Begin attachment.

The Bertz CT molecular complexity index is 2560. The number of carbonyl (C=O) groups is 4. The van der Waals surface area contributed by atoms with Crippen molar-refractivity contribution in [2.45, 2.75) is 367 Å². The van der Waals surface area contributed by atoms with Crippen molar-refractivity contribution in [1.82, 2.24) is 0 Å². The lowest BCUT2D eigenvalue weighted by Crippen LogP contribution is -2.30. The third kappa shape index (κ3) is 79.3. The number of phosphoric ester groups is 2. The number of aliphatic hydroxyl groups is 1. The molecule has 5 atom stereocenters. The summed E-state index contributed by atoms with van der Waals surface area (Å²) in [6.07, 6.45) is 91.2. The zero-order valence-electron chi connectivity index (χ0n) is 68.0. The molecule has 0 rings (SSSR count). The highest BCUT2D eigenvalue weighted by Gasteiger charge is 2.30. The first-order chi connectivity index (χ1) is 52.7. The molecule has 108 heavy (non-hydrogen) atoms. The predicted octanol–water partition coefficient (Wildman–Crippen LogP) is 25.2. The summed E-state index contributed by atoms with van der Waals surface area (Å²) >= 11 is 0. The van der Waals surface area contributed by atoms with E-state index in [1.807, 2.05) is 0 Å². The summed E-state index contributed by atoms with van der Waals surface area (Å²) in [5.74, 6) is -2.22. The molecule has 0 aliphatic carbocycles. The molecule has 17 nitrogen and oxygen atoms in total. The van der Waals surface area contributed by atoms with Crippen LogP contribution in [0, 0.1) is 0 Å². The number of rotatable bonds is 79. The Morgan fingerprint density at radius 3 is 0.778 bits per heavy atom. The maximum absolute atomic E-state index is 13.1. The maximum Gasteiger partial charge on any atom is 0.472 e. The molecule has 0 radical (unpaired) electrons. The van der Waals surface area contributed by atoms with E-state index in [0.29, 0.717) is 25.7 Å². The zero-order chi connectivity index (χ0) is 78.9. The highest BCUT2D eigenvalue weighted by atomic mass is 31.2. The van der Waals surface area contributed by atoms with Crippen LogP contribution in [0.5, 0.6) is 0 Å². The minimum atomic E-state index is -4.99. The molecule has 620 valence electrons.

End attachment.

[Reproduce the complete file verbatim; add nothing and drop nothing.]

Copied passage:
The Bertz CT molecular complexity index is 2560. The number of carbonyl (C=O) groups is 4. The van der Waals surface area contributed by atoms with Crippen molar-refractivity contribution in [2.45, 2.75) is 367 Å². The van der Waals surface area contributed by atoms with Crippen molar-refractivity contribution in [1.82, 2.24) is 0 Å². The lowest BCUT2D eigenvalue weighted by Crippen LogP contribution is -2.30. The third kappa shape index (κ3) is 79.3. The number of phosphoric ester groups is 2. The number of aliphatic hydroxyl groups is 1. The molecule has 5 atom stereocenters. The summed E-state index contributed by atoms with van der Waals surface area (Å²) in [6.07, 6.45) is 91.2. The zero-order valence-electron chi connectivity index (χ0n) is 68.0. The molecule has 0 rings (SSSR count). The highest BCUT2D eigenvalue weighted by Gasteiger charge is 2.30. The first-order chi connectivity index (χ1) is 52.7. The molecule has 108 heavy (non-hydrogen) atoms. The predicted octanol–water partition coefficient (Wildman–Crippen LogP) is 25.2. The summed E-state index contributed by atoms with van der Waals surface area (Å²) >= 11 is 0. The van der Waals surface area contributed by atoms with E-state index in [1.807, 2.05) is 0 Å². The summed E-state index contributed by atoms with van der Waals surface area (Å²) in [5.74, 6) is -2.22. The molecule has 0 aliphatic carbocycles. The molecule has 17 nitrogen and oxygen atoms in total. The van der Waals surface area contributed by atoms with Crippen LogP contribution in [0, 0.1) is 0 Å². The number of rotatable bonds is 79. The Morgan fingerprint density at radius 3 is 0.778 bits per heavy atom. The maximum absolute atomic E-state index is 13.1. The maximum Gasteiger partial charge on any atom is 0.472 e. The molecule has 0 radical (unpaired) electrons. The van der Waals surface area contributed by atoms with E-state index in [0.29, 0.717) is 25.7 Å². The zero-order chi connectivity index (χ0) is 78.9. The highest BCUT2D eigenvalue weighted by atomic mass is 31.2. The van der Waals surface area contributed by atoms with Crippen LogP contribution in [0.5, 0.6) is 0 Å². The minimum atomic E-state index is -4.99. The molecule has 620 valence electrons.